Penalties for grooming while driving

Like eating while driving, grooming behind the wheel is not strictly prohibited by any primary state laws. However, law enforcement officers can and will stop you if they witness you combing your hair, applying make-up, brushing your teeth or engaging in any other grooming activity which leads you to drive dangerously or commit a moving traffic violation. If you want to stay safe on the roads and avoid a traffic citation, leave personal grooming for when you are in front of the mirror at home.

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Less Common Distracting Activities

There are countless minor tasks which we engage in on a day-to-day basis without thinking, which could prove to be dangerous distractions while driving. You may not think twice about smoking, allowing your mind to wander, swatting away a bug or picking up a dropped object while you’re walking down the street, but you must avoid these activities as much as possible while behind the wheel.

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Driving With Passengers

As a driver, your responsibility is to keep your passengers safe, not to keep them entertained. Any passenger you transport must respect your need to pay attention to the road and must not distract you from the driving task. Remember: your car, your rules.

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Distractions Outside The Car

Distractions inside the car are not the only problem you face while driving. Your attention will be focused on events around your vehicle and on the roadway up ahead, which means you are at risk of becoming distracted by things happening outside the car and by the roadside.

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The Cognitive Basis of Distracted Driving

While we may often feel as if we are performing two or more tasks at the same time, we’re not, as the human brain is physically incapable of it. This means that you are only ever working on one task at a time. While driving and engaging in a distracting activity such as eating or combing your hair, your mind will not be focused on driving at all, for at least some of the time.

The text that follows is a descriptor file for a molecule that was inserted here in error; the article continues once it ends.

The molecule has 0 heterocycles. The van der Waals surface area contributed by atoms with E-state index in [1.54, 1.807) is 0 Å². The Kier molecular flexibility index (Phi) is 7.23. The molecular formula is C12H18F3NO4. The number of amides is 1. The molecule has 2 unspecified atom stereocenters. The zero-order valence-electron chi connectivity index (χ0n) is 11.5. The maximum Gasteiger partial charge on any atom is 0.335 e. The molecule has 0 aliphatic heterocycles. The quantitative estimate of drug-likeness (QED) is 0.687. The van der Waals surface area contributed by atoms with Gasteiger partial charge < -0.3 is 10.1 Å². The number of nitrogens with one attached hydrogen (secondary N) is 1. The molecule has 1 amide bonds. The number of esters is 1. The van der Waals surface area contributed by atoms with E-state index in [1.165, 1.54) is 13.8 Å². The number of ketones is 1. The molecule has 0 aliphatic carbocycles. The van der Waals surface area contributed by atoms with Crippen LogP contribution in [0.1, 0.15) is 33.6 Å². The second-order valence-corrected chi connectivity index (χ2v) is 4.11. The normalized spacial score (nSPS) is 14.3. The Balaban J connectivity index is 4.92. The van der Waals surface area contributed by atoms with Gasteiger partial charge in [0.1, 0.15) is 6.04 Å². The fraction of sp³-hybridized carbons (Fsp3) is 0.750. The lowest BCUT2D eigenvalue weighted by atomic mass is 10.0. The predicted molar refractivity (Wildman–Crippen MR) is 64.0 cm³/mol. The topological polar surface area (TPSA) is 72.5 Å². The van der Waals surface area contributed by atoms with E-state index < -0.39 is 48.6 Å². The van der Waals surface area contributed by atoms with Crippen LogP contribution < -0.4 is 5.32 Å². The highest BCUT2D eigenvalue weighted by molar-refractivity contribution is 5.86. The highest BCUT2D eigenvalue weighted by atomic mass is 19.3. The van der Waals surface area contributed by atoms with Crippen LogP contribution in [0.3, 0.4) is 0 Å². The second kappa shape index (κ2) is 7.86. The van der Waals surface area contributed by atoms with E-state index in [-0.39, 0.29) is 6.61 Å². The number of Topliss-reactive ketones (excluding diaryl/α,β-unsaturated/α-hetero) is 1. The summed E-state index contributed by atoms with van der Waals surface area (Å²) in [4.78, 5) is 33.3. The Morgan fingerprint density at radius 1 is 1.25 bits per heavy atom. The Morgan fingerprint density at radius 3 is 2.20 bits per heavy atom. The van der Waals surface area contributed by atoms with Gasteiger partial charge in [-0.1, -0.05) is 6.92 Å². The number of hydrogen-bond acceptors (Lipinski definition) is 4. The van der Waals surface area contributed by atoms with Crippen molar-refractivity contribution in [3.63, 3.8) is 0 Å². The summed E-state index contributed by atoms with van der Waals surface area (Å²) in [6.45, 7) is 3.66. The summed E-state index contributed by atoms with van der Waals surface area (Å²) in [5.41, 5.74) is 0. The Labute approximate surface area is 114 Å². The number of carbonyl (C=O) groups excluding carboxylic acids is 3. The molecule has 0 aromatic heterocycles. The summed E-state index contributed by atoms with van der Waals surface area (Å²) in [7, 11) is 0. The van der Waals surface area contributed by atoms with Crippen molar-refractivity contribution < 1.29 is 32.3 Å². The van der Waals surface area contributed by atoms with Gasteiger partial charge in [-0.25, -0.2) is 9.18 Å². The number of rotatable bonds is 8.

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Talking on The Cell Phone

Using a cell phone is one of the most risk-enhancing mistakes you can make while operating a moving vehicle. Many motorists assume that this only applies to hand-held cell phone use, though hands-free phone activity can be equally as dangerous.

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Texting on A Cell Phone

There is no driver distraction more dangerous than texting, emailing or sending any other written communication with an electronic device. While typing on a cell phone or similar device, you will be visually, manually and cognitively distracted from the task of driving.

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Using Multimedia Devices and Reading

The risks associated with using a cell phone while driving also apply to laptops, computers, tablets and all other electronic devices. Taking your attention away from the road to engage in any non-driving related task is incredibly dangerous.

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Listening to Music Safely

Though listening to music behind the wheel is not necessarily dangerous and is definitely not illegal, you must be aware of the risks your car’s stereo system presents in order to make safe decisions. Drivers who constantly switch between radio stations, adjust the volume or play music loudly are more likely to become distracted and miss important details about the roadway environment.

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Eating and Drinking While Driving

It is impossible to eat or drink without taking at least one hand off the steering wheel – this is time in which you will not be in complete control of your vehicle. A driver who is distracted by eating or drinking from an open container is 39 percent more likely to experience a collision or near-miss collision than an attentive driver.